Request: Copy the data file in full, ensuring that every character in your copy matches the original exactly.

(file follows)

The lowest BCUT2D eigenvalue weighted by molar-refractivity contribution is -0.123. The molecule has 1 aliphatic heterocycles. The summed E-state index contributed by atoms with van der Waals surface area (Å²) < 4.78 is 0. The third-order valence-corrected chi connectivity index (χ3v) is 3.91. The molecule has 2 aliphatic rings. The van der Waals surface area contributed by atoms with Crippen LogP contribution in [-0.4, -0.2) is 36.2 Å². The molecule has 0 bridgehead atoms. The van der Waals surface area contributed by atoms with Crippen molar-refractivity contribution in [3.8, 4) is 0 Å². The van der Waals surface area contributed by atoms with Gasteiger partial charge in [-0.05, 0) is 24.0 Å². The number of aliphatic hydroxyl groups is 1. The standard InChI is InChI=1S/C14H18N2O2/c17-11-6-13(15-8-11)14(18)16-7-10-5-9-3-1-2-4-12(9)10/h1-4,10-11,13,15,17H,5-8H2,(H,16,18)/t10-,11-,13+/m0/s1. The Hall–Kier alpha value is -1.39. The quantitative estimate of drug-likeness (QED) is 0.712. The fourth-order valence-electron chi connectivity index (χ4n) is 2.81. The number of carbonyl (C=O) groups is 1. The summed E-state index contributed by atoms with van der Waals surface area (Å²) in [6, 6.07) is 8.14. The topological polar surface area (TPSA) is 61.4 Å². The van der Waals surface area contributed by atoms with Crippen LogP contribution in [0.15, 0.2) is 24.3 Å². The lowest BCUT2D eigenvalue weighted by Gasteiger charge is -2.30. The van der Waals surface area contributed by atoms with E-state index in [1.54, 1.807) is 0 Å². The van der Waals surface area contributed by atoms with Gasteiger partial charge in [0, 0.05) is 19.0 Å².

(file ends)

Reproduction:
The lowest BCUT2D eigenvalue weighted by molar-refractivity contribution is -0.123. The molecule has 1 aliphatic heterocycles. The summed E-state index contributed by atoms with van der Waals surface area (Å²) < 4.78 is 0. The third-order valence-corrected chi connectivity index (χ3v) is 3.91. The molecule has 2 aliphatic rings. The van der Waals surface area contributed by atoms with Crippen LogP contribution in [-0.4, -0.2) is 36.2 Å². The molecule has 0 bridgehead atoms. The van der Waals surface area contributed by atoms with Crippen molar-refractivity contribution in [3.8, 4) is 0 Å². The van der Waals surface area contributed by atoms with Gasteiger partial charge in [-0.05, 0) is 24.0 Å². The number of aliphatic hydroxyl groups is 1. The standard InChI is InChI=1S/C14H18N2O2/c17-11-6-13(15-8-11)14(18)16-7-10-5-9-3-1-2-4-12(9)10/h1-4,10-11,13,15,17H,5-8H2,(H,16,18)/t10-,11-,13+/m0/s1. The Hall–Kier alpha value is -1.39. The quantitative estimate of drug-likeness (QED) is 0.712. The fourth-order valence-electron chi connectivity index (χ4n) is 2.81. The number of carbonyl (C=O) groups is 1. The summed E-state index contributed by atoms with van der Waals surface area (Å²) in [6, 6.07) is 8.14. The topological polar surface area (TPSA) is 61.4 Å². The van der Waals surface area contributed by atoms with Crippen LogP contribution in [0.15, 0.2) is 24.3 Å². The lowest BCUT2D eigenvalue weighted by Gasteiger charge is -2.30. The van der Waals surface area contributed by atoms with E-state index in [1.54, 1.807) is 0 Å². The van der Waals surface area contributed by atoms with Gasteiger partial charge in [0, 0.05) is 19.0 Å².